My old Davis & Wells horizontal boring machine is a great platform for making mortices, using machinists’ end mills, and boring holes in doweling and other operations. Knowing that the end mills like a little higher rotation speeds than most drills, I swapped the drive pulley a while back for a larger diameter one that would gear up the motor’s 1725 rpm output to a spindle speed in the 3600 rpm range. This improved the mortising, but my drill bits didn’t like it.
I decided to create a best-of-both-worlds solution by converting the machine from single speed to infinitely variable speed, using a 3-phase motor and a VFD (variable frequency drive).
Saving me the trouble of a trip to Apache Reclamation to scrounge for an inexpensive small 3-ph motor, my neighbor produced an old GE 1-HP 3-ph 1725 rpm motor that even had exactly the right mounting foot for the D&W mortiser. The next step was to pair it with a VFD of the same specifications, and for that I went to Dealers Electric in New Jersey. There I found a Westinghouse-TECO VFD rated for 240v single phase input, three phase 1-hp output, with constant torque output, for about $130.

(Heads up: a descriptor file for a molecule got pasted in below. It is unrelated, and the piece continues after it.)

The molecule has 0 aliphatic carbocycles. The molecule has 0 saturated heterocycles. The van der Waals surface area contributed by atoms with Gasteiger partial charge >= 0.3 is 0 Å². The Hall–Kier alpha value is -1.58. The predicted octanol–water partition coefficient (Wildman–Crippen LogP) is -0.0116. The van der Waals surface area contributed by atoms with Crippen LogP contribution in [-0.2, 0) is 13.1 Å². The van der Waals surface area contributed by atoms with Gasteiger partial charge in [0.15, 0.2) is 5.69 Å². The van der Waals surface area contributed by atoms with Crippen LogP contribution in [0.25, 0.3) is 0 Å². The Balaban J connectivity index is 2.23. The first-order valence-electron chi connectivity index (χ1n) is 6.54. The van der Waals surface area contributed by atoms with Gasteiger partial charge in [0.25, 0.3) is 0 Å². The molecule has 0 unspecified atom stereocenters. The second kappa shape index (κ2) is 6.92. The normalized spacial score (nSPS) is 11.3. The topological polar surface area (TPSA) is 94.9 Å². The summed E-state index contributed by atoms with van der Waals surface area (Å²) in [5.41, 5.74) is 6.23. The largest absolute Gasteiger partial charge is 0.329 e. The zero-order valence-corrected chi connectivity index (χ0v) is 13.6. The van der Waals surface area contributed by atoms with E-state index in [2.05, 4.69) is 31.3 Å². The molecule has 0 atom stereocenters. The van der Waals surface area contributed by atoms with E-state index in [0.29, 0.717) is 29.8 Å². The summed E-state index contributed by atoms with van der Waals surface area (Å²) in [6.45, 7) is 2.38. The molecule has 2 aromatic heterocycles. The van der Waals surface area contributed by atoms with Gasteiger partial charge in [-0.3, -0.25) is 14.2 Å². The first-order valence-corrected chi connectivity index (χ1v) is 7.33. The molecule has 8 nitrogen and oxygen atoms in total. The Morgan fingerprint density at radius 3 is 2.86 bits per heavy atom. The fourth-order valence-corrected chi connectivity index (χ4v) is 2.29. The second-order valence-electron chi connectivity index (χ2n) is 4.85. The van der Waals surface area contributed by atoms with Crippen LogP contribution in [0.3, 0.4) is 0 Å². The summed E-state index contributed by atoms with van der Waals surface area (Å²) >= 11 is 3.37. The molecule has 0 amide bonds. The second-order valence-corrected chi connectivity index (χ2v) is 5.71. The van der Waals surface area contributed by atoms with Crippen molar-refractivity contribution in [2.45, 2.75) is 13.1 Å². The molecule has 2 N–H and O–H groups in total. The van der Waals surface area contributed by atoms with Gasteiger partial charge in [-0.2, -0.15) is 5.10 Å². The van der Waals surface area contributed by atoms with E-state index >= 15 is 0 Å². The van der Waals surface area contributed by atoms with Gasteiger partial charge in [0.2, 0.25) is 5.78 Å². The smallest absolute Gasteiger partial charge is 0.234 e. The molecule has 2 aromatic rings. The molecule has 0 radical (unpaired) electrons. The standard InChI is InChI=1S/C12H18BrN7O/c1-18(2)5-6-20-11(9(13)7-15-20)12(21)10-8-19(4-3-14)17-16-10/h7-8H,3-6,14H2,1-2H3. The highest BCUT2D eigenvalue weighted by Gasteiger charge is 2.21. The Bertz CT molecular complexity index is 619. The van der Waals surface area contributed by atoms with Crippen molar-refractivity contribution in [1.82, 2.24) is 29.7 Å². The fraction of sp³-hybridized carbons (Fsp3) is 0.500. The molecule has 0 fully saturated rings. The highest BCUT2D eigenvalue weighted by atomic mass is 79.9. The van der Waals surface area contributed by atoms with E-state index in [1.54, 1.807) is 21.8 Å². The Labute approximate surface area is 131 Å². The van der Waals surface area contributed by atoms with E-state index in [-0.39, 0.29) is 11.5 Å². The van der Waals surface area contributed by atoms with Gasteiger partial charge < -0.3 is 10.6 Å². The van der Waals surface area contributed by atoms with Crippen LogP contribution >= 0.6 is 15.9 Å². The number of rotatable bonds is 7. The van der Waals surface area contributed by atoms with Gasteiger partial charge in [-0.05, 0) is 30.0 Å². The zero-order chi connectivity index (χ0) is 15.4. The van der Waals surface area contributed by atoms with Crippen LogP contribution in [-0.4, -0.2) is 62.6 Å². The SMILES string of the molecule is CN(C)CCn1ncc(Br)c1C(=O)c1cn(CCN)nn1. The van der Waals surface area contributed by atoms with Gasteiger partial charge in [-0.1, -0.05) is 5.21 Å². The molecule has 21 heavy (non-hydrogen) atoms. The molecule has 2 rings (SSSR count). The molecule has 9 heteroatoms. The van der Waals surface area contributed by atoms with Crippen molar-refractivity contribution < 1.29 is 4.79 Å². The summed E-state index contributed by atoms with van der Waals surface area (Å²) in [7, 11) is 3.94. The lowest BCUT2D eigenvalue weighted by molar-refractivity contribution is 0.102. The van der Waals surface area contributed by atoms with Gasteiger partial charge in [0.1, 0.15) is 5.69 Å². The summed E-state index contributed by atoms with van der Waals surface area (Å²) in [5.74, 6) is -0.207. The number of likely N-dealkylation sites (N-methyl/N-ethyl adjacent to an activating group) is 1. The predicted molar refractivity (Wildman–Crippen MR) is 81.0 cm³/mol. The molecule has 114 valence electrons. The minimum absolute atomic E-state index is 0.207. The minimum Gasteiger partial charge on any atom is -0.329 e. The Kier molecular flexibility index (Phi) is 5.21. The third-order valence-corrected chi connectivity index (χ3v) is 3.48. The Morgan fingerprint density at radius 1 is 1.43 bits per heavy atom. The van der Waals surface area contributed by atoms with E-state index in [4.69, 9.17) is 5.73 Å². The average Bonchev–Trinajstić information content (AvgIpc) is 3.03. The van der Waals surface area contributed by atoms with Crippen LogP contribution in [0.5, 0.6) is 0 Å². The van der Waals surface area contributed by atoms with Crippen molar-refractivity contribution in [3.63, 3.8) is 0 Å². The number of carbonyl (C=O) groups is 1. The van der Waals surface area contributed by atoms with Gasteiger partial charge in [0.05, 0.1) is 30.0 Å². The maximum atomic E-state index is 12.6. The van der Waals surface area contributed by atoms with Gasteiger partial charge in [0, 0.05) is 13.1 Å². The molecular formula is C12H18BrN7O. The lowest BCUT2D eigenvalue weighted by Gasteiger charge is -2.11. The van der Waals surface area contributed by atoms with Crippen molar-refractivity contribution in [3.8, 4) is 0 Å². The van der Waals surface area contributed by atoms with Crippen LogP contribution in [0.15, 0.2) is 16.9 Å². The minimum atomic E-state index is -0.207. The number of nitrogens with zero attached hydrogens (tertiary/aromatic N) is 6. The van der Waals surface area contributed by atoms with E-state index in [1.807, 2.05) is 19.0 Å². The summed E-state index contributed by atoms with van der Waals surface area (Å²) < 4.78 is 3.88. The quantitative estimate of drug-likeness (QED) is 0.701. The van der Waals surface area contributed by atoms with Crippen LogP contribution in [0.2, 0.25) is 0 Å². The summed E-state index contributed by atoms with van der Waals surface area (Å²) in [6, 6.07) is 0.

Wiring these is pretty easy, and once they are set up you have to go through a series of keypad commands to set the VFD’s parameters to match the motor’s capacities exactly, shaft rotation direction, etc. Once done, you have (in my case) an infinitely variable, 0-3600 rpm speed control at constant torque.
The LED readout on the VFD is in hz rather than rpm, so I have to do a bit of interpolation to hit precise speeds, but ballpark seems to work just fine. If I’m mortising with the end mills, I run in the upper ranges (depending on the diameter of the mill, hardness of the material and general feel of the operation). If boring holes with drill bits I’ll be in the lower ranges, with the same caveats.
I may even get a drill speed chart one of these days! 🙂